Noun: Someone who creates a business where there was none before.
Lessons I have learned along the way …. So far.
1.) You can’t do it for the money, you can’t do it for the fame; you must do it for the love. Very true!…As long as it pays. If you follow your dreams and do what you love but it doesn’t make money- your business will fail. Passion, determination, and focus will accomplish the goal. And if you hate what you do but it makes money…something inside of you will fail and so eventually will your business too. Don’t settle. Make sure what you do has passion and profit! Passion + Profit + Patience.
2.) It is better to be a failure at something you love, than to be a success at something you hate. Neither success nor failure are final, but make sure your mindset is such that your desire to succeed is greater than your fear of failure. The sooner you can dismiss failures the closer you are to the ultimate goal. Thomas Edison said, “I have not failed. I’ve just found 10,000 ways that won’t work.” But what a wonderful joy when it finally does!
3.) Listen to everyone and anyone who has experience and insight. Women have a history of being open-minded and good listeners so that was a nice ‘built in’. But never ever put what they say ahead of what you think! Always think for yourself and research, research, research then plan your course and stay on that course! … Go with your gut. Naysayers will line up when you start, but in the end they may be the ones coming to you to be mentored.
4.) Be intrepid. A business will feed off of your confident hits and misses better than uncertainty and waffling where to aim. As the slogan goes, “Just do it.” This is not to say you should not have a plan, but once you have one just move forward. If making decisions is something you are afraid of…Go get a job.
5.) Have a partner. Now this is personal, but I swear by it. Women have always loved to collaborate. Historically women like to do things together from working together in the fields, to book clubs, to the stereotypical group trips to the ladies room. I was lucky enough to find someone who is my “business soul mate”. Where I end…she begins. We share the vision… we share the passion …we share the work and know when to maximize each other’s talents. To add to that, never do something that someone else can do better!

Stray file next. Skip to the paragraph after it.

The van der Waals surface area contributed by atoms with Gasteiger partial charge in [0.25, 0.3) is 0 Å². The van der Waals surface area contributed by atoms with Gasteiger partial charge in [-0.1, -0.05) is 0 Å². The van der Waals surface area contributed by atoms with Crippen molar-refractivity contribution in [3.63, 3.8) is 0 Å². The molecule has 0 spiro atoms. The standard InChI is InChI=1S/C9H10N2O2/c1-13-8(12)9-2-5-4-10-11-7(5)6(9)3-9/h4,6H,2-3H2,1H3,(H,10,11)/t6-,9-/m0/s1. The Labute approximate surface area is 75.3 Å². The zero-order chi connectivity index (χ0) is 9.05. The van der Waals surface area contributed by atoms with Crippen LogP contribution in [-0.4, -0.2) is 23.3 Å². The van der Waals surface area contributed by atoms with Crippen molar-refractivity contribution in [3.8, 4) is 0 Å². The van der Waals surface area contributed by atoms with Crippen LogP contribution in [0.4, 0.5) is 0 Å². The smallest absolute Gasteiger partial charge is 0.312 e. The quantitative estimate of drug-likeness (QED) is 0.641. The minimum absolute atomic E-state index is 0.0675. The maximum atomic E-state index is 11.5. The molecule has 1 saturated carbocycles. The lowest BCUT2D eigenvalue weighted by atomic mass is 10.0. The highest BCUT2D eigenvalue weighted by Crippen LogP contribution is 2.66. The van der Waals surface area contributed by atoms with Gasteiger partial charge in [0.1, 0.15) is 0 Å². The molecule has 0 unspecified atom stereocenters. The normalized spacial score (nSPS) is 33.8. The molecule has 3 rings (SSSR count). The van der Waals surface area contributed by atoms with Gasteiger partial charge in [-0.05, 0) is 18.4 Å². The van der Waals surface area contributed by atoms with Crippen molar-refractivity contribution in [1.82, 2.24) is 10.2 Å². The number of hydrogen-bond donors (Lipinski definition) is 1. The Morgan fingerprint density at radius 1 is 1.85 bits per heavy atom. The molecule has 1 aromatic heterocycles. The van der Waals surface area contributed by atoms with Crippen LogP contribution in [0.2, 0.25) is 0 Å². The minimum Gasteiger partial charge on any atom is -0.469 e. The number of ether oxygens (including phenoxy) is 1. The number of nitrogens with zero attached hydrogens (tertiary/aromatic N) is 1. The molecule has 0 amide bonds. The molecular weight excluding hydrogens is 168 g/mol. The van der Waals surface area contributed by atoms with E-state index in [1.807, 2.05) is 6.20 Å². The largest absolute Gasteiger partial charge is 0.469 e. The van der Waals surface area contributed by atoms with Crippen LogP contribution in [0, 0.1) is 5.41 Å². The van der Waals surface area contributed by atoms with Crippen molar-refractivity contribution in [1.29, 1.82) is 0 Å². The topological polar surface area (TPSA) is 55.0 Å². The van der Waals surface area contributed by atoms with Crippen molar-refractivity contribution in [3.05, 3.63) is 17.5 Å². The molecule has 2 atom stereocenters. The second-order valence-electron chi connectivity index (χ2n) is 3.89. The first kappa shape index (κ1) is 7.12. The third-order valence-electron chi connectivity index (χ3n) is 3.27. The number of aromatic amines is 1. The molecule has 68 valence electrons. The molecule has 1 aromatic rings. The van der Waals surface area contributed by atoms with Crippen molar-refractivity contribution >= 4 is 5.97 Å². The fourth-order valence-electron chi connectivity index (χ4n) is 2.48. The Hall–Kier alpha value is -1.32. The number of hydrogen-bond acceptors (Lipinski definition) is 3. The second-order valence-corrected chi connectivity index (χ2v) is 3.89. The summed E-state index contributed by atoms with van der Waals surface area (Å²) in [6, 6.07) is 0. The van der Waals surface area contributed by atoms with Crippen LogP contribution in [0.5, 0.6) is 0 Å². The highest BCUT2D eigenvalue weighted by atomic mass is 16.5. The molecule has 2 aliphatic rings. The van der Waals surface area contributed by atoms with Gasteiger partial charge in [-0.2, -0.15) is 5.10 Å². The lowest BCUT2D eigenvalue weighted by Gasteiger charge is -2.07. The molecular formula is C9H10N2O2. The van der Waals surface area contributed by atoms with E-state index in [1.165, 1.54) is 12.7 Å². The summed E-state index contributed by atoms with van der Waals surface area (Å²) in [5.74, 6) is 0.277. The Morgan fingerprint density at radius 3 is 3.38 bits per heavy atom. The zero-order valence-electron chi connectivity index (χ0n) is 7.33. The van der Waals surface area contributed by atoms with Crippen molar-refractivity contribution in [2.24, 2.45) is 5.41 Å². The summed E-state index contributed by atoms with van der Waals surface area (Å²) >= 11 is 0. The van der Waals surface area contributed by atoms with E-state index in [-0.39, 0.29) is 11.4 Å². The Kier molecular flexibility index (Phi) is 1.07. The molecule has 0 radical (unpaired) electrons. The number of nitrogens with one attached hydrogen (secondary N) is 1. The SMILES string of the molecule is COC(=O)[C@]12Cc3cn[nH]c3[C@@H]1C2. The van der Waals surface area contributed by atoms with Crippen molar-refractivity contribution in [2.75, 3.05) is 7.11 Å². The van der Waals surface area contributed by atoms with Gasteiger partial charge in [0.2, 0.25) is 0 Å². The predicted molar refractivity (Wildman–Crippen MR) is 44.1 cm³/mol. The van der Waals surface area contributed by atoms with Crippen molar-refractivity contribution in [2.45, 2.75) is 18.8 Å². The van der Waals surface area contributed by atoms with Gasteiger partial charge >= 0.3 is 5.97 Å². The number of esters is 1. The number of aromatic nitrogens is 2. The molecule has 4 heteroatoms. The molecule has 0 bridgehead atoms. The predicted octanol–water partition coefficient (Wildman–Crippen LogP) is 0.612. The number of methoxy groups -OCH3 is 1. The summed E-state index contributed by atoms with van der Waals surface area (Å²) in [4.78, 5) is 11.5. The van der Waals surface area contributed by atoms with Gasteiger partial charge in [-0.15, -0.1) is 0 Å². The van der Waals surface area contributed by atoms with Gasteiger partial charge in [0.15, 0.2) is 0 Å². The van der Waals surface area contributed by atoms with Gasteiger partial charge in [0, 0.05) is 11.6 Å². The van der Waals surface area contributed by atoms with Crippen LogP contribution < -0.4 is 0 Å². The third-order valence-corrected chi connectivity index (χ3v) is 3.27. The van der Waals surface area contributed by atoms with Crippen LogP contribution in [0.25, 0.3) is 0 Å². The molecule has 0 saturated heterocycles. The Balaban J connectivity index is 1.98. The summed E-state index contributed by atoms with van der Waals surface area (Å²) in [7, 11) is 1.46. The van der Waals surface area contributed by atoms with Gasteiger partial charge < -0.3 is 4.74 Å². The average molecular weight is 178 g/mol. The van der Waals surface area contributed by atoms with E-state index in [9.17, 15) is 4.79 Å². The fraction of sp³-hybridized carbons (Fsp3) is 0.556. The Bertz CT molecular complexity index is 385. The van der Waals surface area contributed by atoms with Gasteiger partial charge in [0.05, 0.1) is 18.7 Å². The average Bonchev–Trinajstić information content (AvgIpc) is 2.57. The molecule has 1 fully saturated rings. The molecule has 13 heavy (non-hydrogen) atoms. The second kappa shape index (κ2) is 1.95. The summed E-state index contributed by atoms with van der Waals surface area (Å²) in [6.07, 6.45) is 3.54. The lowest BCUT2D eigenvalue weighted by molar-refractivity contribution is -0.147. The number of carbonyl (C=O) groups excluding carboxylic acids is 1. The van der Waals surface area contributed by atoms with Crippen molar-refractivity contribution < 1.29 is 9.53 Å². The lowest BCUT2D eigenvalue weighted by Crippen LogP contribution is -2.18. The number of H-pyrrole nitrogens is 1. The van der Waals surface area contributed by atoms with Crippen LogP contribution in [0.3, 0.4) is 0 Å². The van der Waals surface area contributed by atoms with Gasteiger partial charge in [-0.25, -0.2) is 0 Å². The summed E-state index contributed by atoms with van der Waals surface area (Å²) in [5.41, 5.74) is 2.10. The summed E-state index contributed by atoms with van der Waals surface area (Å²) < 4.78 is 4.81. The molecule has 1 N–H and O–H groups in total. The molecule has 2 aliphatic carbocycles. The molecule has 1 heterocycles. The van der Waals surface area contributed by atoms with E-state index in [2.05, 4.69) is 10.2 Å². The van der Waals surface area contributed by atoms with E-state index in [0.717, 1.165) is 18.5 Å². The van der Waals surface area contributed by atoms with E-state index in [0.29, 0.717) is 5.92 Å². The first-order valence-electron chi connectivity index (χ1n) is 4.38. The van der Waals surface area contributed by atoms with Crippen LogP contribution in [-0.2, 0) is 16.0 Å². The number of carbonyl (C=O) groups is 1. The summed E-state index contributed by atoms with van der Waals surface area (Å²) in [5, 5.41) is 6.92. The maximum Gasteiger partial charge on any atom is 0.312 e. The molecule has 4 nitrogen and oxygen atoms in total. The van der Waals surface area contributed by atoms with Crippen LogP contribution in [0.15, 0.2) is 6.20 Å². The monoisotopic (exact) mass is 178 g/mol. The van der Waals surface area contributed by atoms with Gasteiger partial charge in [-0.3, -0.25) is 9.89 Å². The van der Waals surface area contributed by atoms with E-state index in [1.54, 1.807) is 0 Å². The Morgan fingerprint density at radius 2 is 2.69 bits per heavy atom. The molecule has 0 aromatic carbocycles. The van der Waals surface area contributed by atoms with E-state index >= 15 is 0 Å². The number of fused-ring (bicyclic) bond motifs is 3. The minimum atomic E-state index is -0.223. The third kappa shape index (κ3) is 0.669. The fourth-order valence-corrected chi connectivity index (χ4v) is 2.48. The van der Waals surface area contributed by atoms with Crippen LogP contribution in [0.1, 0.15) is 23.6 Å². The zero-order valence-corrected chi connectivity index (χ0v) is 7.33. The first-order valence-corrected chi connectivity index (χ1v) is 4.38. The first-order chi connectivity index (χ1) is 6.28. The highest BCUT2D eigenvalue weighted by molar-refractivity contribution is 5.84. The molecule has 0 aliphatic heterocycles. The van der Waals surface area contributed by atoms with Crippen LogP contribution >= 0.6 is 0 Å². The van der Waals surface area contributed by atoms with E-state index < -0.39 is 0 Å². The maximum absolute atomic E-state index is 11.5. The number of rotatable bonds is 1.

6.) Weigh every deal’s pros and cons, and make the decision to go forward based on that balance. If the deal is a bust, the loss must be predictable and fixable. If the deal is a gain- it must be a tremendous gain! So take on opportunities that have the odds of success more than 50/50. As in #4… level headed risk taking is a “must have” for entrepreneurs.
7.) Customer Service is what it is all about. My business card says “Customer Service Representative.” Part of our passion with our product is we believe we can and DO change peoples’ lives. If you believe that, you truly feel a drive to get your product or service to as many people as you can. We have also learned that putting our personal stamp on our product means a lot to people. They don’t want a celebrity endorsing our pillow, they want to hear about how our pillow helps people just like them. Marketing means nothing without customer service. The Logo is not what will make the customer come back, it’s the answering of the 1-888 call and the active listening to why they can’t sleep because of pain. The bottom line is only as good as the front line!
8.) Shaking hands is sometimes better than contracts. I have learned that there are a lot of great people out there, who really want to partner with you and to see you succeed as much as they want to succeed themselves. I have lost a lot of my cautious armor and have embraced many joint ventures with a warm handshake. Trust is important and hasn’t failed me “often.”
9.) Be organized. I can’t stress this enough!
10.) Lastly, don’t skimp on your equipment. Your desk, your chair, or your lighting. You will spend a lot of time using them.